Llanto Congelado / Frozen Cry by Lilián Pallares, translated by Charles Olsen
«Ve al mar, túmbate sobre las piedras y llora».
Ordenó la pequeña Mia
Tengo un llanto atrapado en el cuerpo,
un río turbulento que solloza a mi oído.
Viene de la barriga adolescente de mi madre,
ausencia febril del amor.
Lágrima de agua helada que se desborda.
Es un dolor que inunda y envenena mi sangre.
Algunas veces soy impasible, otras niña frágil,
un témpano de hielo a la deriva.
Quiero anegar mis ojos secos,
purificar con sal la tristeza y prender
fuego a este corazón que muere de frío.
‘Go to the sea, lie down on the stones and cry.’
ordered little Mia.
I have a cry trapped in my body,
A turbulent river that sobs in my ear.
It comes from my mother’s adolescent womb,
Restless absence of love.
A tear of freezing water that overflows.
It’s a pain that drowns and poisons my blood,
Sometimes I’m unaffected, other moments a fragile child,
An iceberg adrift.
I want to flood my dry eyes,
Purify with salt this sadness
And set alight this heart that dies of cold.
‘Llanto Congelado’ / ‘Frozen Cry’ by Lilián Pallares was first published in Spanish in TURIA, Revista Cultural / Número 135 (2020) and features in a poetry film of the same name directed by Charles Olsen that premiered at the Papaioea Festival of the Arts in the programme Poetry Without Borders, and is selected for the 9th International Video Poetry Festival, Athens, which will be presented online in June 2021. You can watch the trailer here.
Ipomea by W. F. Lantry
“Be! I warned him, of a summer night:
The epidemic, moving north, will soon
arrive, consuming us and all we know
with reckless speed. But there are tasks here still:
our dogs have been escaping through the fence.
Today I built a wooden form and mixed
two bags of concrete while the April sun
made even fresh dug earth glisten and sweat
then poured a barrier: it may yet hold
if there’s no evening thunder. While I worked
my darling bride lay on her well made bed,
my son and his young woman walked the last
long rows of blossomed cherries, turning white
before they fall, and James let loose those dogs
into the forest. Yesterday we bore
a year’s detritus up, and made a heap
along our road: a truck will take it all.
What can we do? There is no treatment. Night
is coming on, although the mockingbirds
sing from their birchlimbs near my window now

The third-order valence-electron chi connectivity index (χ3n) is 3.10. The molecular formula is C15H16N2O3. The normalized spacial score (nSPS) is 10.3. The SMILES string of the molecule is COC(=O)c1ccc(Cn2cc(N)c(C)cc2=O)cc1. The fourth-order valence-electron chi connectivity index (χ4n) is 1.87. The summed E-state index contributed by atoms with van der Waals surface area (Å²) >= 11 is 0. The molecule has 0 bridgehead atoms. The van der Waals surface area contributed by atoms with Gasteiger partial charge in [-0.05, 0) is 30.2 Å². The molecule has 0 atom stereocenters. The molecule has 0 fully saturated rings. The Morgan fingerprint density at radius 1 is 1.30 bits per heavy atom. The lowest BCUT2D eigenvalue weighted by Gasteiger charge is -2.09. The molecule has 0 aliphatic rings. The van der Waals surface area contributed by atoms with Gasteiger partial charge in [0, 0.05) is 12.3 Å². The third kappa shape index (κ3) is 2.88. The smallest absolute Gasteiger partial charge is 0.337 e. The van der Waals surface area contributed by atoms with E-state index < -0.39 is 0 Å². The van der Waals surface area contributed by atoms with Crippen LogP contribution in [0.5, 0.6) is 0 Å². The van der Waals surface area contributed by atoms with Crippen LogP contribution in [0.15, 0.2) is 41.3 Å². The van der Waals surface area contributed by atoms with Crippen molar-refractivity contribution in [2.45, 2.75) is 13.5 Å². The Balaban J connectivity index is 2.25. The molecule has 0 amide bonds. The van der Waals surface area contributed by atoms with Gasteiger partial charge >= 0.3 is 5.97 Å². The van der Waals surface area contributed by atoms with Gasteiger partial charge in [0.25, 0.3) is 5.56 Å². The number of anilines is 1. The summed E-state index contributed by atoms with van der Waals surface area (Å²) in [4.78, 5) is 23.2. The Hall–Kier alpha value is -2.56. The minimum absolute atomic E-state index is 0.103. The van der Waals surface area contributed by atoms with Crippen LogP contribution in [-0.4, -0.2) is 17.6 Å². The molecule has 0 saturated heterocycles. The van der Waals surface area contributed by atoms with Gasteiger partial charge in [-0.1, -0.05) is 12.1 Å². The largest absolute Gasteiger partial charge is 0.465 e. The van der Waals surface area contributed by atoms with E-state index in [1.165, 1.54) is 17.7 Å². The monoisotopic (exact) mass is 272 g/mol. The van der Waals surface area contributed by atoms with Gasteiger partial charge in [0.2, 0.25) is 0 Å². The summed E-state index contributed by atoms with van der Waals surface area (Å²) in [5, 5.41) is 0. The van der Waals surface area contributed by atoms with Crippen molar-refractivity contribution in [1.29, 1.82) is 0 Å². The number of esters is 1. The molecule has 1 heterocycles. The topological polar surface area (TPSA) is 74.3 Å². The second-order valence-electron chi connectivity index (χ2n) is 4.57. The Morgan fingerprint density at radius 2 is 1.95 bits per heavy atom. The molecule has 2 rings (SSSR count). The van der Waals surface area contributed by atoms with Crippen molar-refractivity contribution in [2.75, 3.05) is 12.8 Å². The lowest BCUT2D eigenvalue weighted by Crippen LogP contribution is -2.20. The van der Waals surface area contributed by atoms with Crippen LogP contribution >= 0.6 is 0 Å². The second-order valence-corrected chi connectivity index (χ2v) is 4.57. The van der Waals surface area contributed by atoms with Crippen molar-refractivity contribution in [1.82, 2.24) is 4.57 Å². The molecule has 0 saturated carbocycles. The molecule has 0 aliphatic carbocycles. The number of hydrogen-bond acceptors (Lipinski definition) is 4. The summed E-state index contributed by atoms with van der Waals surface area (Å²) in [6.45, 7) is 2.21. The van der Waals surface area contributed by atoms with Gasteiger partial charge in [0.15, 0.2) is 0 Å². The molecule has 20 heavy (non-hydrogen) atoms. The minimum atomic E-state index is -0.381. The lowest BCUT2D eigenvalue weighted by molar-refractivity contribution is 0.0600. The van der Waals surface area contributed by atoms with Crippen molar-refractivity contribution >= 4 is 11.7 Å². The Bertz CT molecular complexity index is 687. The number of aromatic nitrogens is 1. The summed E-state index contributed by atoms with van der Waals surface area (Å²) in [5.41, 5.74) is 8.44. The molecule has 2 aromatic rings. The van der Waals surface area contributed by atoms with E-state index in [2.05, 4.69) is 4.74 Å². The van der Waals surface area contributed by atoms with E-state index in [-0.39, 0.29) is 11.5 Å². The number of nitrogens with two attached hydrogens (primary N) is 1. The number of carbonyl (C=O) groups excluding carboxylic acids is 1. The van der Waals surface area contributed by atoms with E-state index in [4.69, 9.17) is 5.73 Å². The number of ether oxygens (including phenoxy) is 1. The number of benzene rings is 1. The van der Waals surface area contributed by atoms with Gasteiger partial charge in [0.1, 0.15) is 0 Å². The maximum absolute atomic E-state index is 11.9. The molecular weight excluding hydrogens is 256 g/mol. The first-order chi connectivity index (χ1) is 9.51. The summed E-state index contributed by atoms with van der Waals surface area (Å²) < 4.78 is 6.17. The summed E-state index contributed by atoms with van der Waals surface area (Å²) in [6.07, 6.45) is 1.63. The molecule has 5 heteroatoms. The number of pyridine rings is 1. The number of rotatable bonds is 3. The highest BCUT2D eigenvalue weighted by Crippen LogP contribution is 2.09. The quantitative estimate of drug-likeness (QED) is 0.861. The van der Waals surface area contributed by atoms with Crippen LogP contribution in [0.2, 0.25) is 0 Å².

in our last rays. I take her in my arms
and whisper thanks. It may yet not arrive-
it may be all for nothing. If I plant
those morning glory shoots we’ll likely see
a robe of blue and scarlet in late June.
Plague Writers by Gary Langford
Boccaccio’s Decameron is the Black Death 1348.
Ten Florentines flee the blackened towns,
sheltering for a fortnight in a secluded villa.
They tell one hundred tales. Each tale grows,
depending on how outlandish the previous one is.
I am tragic. I am erotica. I am wit over you both.
Half the known world dies as Chaucer grows up.
His tales are pilgrims on their way to Canterbury.
‘Privee theef men elepeth death’ – The Pardoner’s Tale.
Cartloads of corpses call out to him. ‘Privee theef us.’
He nods ‘to rede and dryve the nyght ayway.’
His tales grow to twenty-four, only the harvests go.
Unfinished, an undertaker’s wagon arrives, 1400.
‘And on that oother syde a gay daggere.’
Shakespeare writes a play ahead of epidemics,
momentarily not assassinated by conservatives.
They like to blame disease on somebody.
His comedy? Only to be remembered for sonnets.
He chuckles to himself, got that one wrong.
Postscript: the Great Plague of London, 1665.
Audiences are wiped out in a blistered land.
A million readers go in the epidemic, 1889-1890.
David Copperfield creeps back into his novel.
Dickens aims to catch the Elizabethan in movies,
only to be told your novels are a forest,
suited to television epics, at least six hours.
He selects to hear epics as epidemics, bristling.
I got mobbed in my American tours.
Women were barely able to keep their clothes on.
The Elizabethan nods. You’re a fine writer.
Stop worrying about print runs. And don’t fume.
Another plague will arise in the afternoon.
We were in our fifties, says Chaucer suddenly.
Middle-aged today. And stop standing over me.
Writers and coffins were shorter then.
WW1, a colonial volunteer comes for a good time,
tired of shooting rabbits in a plague on the farm.
He builds rats into a hill the ANZAC’s hide behind.
The colonial is awarded a medal as a record ratter.
Spanish flu is friendly to a rat as soldiers go home.